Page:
Vector network analyzers (VNAs) are amazing tools that not only let you check an antenna’s VSWR (and return loss) over frequency, but also display the complex impedance of the antenna. Some can be used as a time domain reflectometer (TDR) to determine the length of a coax or transmission line, or to determine the distance to the fault in a line. Two port VNAs can display filter response and return loss.
AFFORDABLE VECTOR NETWORK ANALYZERS
Such versatile tools have been quite expensive. Even a basic analyzer from Copper Mountain Technologies, one of the most popular brands of VNA, costs well over $2,500 and that’s before adding a calibration kit. I was surprised when I was checking out WVIT’s new post-repack transmission facility in Hartford, Conn., and consulting engineer Joe DiMaggio told me about a VNA he found that cost about $350.
He compared his miniVNA with a professional VNA and found it surprisingly accurate.
I immediately ordered a miniVNA Tiny Plus2 similar to his from China. The unit arrived in a nice case with cables and SMA calibration kit. I downloaded the required Java-based software from http://vnaj.dl2sba.com. This VNA covers 1 MHz to 3 GHz and the software offers a number of options for typical one and two port VNA measurements for checking antennas, filters, cable loss, amplifiers, etc. The TDR function is limited to determining the length of a coaxial line. The miniVNA Tiny Plus2 kit was a bit big, however, for packing in my travel kit.
While searching for software for the miniVNA I came across the NanoVNA analyzer (Fig. 1). The original units have a 2.8-inch LCD screen and are about 54x85.5x11mm in size. Frequency range is 50 kHz to 900 MHz. I bought one for $53 from Amazon (shipped from China). These VNAs use an open source hardware design and quality varies greatly. Some units don’t even shield the RF components, and while most come in a plastic box with the calibration kit and cables, the VNA itself is just a stack of the metal back plate, circuit board and LCD with the sides open. Based on reviews I’ve seen online, the cheap units that have a replica of the Copper Mountain lizard logo on them are the worst. Amazon prices have gone up due to tariffs, but most are still under $75.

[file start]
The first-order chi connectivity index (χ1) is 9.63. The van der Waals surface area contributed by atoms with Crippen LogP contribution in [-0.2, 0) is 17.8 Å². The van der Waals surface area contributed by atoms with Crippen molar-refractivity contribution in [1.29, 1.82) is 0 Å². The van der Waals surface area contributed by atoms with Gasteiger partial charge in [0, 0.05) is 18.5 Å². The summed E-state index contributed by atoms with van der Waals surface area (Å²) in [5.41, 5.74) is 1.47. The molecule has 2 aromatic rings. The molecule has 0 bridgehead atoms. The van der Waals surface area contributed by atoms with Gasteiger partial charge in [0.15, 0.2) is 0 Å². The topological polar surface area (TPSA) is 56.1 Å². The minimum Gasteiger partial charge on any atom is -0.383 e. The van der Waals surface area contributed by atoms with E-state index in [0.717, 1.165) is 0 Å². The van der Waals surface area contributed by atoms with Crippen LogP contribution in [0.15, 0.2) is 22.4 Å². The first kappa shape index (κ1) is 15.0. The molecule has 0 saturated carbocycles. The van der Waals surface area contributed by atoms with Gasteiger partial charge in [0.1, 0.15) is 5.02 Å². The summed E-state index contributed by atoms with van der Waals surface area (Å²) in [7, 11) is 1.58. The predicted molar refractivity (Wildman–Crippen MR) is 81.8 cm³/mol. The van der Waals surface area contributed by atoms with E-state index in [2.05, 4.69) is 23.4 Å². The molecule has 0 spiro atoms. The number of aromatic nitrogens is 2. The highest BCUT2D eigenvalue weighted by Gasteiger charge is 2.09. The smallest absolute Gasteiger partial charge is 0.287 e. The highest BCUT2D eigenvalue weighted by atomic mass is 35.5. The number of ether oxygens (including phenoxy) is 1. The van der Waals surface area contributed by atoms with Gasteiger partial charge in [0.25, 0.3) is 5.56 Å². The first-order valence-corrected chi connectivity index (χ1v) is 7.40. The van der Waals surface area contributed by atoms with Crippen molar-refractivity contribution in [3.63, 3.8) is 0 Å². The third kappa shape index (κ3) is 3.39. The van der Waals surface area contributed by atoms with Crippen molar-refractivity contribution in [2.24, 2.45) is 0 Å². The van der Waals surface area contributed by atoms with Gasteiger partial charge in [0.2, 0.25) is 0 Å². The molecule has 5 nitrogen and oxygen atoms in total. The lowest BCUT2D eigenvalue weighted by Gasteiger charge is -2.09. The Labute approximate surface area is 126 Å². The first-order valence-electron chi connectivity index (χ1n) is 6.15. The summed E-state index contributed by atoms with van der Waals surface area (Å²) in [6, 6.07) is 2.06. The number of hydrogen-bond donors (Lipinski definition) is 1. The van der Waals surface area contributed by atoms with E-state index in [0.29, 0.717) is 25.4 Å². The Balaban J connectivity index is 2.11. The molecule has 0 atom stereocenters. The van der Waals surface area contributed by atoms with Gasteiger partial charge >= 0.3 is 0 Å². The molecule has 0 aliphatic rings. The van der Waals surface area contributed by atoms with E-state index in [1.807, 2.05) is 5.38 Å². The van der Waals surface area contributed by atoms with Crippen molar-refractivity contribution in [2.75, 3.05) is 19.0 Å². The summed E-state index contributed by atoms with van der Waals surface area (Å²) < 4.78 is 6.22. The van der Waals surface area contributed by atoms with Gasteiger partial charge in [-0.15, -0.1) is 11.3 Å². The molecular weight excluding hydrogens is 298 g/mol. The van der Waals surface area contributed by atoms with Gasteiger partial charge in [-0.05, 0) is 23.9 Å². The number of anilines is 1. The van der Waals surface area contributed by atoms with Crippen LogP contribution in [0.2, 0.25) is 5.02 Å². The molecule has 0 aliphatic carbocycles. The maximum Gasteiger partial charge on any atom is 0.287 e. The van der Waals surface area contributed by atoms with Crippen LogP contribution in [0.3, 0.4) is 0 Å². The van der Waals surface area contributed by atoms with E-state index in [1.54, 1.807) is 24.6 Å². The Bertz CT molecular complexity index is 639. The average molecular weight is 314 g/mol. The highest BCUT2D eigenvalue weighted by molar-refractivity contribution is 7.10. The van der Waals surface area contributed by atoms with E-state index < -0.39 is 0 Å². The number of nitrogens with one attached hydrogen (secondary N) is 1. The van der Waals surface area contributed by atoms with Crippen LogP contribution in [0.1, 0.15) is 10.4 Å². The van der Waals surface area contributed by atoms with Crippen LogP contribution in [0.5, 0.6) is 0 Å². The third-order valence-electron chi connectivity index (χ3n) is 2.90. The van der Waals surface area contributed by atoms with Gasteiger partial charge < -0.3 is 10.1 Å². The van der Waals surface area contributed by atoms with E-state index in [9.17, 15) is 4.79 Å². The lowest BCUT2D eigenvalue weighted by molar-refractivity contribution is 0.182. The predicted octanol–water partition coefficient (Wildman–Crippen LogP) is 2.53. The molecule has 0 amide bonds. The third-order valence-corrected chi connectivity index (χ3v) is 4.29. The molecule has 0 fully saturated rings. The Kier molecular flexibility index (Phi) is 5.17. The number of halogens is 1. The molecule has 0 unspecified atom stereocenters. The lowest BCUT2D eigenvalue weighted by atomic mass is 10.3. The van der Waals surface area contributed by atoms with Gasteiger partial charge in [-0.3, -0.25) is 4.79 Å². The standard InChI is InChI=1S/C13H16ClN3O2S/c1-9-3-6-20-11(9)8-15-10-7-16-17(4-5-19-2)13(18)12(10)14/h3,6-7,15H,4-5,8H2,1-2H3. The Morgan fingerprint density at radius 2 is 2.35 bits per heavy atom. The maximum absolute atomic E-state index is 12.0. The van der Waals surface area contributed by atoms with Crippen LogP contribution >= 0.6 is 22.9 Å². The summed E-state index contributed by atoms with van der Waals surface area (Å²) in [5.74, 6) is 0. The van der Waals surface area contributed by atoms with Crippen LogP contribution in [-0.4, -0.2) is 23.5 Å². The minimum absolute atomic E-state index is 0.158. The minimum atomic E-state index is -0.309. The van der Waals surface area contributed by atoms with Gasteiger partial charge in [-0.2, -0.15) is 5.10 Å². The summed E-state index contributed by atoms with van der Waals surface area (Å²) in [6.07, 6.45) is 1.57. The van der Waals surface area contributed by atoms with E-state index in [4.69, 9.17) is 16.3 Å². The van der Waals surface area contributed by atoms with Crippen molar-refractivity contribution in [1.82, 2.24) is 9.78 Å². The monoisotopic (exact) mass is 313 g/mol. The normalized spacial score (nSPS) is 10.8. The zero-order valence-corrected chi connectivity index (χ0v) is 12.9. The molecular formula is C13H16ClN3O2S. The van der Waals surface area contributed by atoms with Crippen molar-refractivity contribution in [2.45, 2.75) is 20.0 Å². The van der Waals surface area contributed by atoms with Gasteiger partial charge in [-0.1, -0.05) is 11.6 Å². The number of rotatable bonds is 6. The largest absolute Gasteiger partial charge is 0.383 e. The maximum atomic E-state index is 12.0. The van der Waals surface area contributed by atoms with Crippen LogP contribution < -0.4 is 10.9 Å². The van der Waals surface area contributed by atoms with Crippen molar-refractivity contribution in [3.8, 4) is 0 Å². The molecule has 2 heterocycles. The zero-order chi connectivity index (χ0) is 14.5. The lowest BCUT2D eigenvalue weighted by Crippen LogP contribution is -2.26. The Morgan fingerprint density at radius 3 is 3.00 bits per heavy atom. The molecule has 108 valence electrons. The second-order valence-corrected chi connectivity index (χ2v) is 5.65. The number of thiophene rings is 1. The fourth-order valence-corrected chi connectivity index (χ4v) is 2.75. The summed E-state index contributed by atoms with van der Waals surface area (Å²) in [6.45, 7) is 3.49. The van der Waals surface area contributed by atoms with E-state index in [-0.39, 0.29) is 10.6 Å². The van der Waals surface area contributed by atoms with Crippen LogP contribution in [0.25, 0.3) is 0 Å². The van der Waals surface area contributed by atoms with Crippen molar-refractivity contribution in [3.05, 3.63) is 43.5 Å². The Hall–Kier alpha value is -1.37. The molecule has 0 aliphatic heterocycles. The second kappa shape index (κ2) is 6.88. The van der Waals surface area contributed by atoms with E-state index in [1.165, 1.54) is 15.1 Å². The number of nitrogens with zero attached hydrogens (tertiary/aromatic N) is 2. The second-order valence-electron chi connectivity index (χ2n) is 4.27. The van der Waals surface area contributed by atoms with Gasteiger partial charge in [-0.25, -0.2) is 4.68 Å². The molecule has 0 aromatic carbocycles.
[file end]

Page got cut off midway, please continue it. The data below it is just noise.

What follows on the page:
While searching for a case I found an improved version of the NanoVNA on eBay. This unit has a 4.3-inch LCD display, full metal case, and claims a 1 GHz upper frequency limit. Search eBay for “NanoVNA VNA HF VHF UHF Vector Network Antenna Analyzer + 4.3 LCD + Metal Case” to see the offerings. The price is around $125, direct from China. I recommend choosing a top-rated seller. The 4.3-inch NanoVNA, along with the nanovna-saver software (https://github.com/mihtjel/nanovna-saver) is what I used in this article.
In addition to the measurements available in the miniVNA’s software, nanovna-saver also includes an X-Y TDR display that can show discontinuities in the middle of a cable as well as cable length. The program is Python-based and available as a binary file (currently nanovna-saverv0.2.0. exe) for Windows and a simple installer script for Linux. It works with both the 2.8-inch and 4.3-inch versions of the NanoVNA. Since the NanoVNA includes a display, a computer and software isn’t required, but will provide additional measurement options (like TDR) and segmented sweeps (for greater resolution) and the ability to save parameter data in standard format (s1p, s2p) and plot graphs.